Please note that this call is off-the-record and closed to press.
Biden-Harris Administration Launches $1 Billion Bipartisan Infrastructure Law Program to Enhance Energy Systems in Rural and Remote Communities
The Biden-Harris Administration, through the U.S. Department of Energy (DOE), today issued a Request for Information (RFI) seeking public input on a new $1 billion program to improve energy generation in rural or remote communities across the country. Funded by President Biden’s Bipartisan Infrastructure Law, the Energy Improvements in Rural or Remote Areas (ERA) program will strengthen the resilience, reliability, and availability of energy systems, helping communities unlock the public health and cost-saving benefits cleaner, more efficient energy provides. The new program reflects the Biden-Harris Administration’s continued commitment to ensuring no communities are left behind in the historic transition to a clean energy future.
“For America to flourish, rural America must succeed,” said U.S. Secretary of Energy Jennifer M. Granholm.“Thanks to the President’s Bipartisan Infrastructure Law, DOE is making critical investments in energy infrastructure that strengthens the foundation of rural communities in America.”
Nearly one in six Americans live in a remote or rural community. Due to low population density and isolation from larger electric grids, these communities face higher energy costs and poor electrical reliability. Rural communities also have a disproportionately high share of low- and moderate-income families, who have limited ability to cope with high electricity costs.
The ERA program will provide federal support to rural or remote communities to:
Improve the overall cost-effectiveness of energy generation, transmission, or distribution systems;
Site or upgrade transmission and distribution lines;
Reduce greenhouse gas emissions from energy generation by rural or remote areas;
Provide or modernize electric generation facilities;
Develop microgrids; and
Increase energy efficiency.
The Office of Clean Energy Demonstrations will manage the ERA program and is charged with identifying and demonstrating innovative solutions to make energy systems in rural or remote communities more resilient to the worst effects of climate change, while also supporting new economic opportunities and creating high-quality jobs.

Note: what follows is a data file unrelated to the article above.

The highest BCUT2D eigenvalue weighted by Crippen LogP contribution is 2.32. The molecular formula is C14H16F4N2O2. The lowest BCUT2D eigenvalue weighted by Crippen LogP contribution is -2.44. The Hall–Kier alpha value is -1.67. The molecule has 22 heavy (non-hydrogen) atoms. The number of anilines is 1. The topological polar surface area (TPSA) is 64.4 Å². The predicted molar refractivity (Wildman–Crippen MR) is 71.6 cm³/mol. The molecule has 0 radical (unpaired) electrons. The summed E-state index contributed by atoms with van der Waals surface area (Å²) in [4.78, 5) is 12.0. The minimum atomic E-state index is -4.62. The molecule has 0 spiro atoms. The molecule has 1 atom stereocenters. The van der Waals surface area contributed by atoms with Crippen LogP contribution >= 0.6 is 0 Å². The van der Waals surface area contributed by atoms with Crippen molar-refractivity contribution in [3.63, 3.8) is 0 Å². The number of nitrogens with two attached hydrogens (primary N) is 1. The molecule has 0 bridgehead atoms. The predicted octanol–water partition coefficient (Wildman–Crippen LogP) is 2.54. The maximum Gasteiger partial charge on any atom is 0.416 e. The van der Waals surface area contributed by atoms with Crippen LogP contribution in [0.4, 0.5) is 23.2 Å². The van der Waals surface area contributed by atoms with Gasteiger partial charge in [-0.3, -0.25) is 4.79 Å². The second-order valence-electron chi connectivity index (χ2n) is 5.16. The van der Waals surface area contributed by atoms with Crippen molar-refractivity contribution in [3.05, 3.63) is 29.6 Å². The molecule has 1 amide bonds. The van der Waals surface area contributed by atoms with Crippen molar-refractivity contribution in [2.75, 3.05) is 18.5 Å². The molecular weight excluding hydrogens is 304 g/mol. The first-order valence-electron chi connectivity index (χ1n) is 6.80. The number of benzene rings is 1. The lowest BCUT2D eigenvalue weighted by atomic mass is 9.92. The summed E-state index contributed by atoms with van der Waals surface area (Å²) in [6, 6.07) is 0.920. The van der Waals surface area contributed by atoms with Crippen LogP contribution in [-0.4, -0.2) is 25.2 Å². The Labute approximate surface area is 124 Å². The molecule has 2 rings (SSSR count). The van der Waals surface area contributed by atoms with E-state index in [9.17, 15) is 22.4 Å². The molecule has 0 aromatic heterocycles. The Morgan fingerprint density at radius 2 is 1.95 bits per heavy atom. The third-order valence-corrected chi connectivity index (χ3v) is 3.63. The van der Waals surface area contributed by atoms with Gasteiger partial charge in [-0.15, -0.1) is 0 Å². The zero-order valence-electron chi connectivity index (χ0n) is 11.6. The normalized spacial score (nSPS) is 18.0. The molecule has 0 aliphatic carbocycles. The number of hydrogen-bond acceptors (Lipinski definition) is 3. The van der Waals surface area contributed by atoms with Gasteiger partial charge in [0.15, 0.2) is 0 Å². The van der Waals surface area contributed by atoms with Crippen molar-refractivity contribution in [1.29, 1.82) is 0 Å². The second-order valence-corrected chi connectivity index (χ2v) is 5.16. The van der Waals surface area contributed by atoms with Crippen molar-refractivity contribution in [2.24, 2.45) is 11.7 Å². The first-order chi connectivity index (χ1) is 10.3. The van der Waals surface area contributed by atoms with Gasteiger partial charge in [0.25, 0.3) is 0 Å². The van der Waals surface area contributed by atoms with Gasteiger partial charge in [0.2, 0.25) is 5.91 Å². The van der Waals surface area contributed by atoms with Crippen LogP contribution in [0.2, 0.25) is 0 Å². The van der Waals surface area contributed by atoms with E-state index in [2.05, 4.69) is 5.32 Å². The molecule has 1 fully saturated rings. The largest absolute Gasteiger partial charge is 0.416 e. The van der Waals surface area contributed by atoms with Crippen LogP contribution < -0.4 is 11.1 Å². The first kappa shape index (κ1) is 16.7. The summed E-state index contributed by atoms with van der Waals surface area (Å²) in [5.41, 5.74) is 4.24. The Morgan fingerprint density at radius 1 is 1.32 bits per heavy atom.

DOE welcomes public input from a wide range of stakeholders, including energy project developers, utilities, community organizations, environmental justice organizations, as well as state, local and Tribal governments to shape this program. To help inform implementation of the ERA program, the RFI seeks input on the types of energy demonstration projects, programmatic design considerations, equity, environmental and energy justice and workforce and transfer of knowledge gained through ERA demonstrations to ensure that the projects selected are scalable and replicable.
DOE will host a series of in person and virtual workshops for communities and interested stakeholders to learn more, ask questions and discuss the types of projects that can improve their energy systems as they prepare to respond to the RFI.
DOE expects to announce a funding opportunity to solicit project proposals in 2023. Participation in the RFI will not affect participation in any funding opportunities or other opportunities resulting from this program.
USDA Seeking Public Comment on a New Provision to Provide Assistance to Agricultural Producers Who Have Experienced Discrimination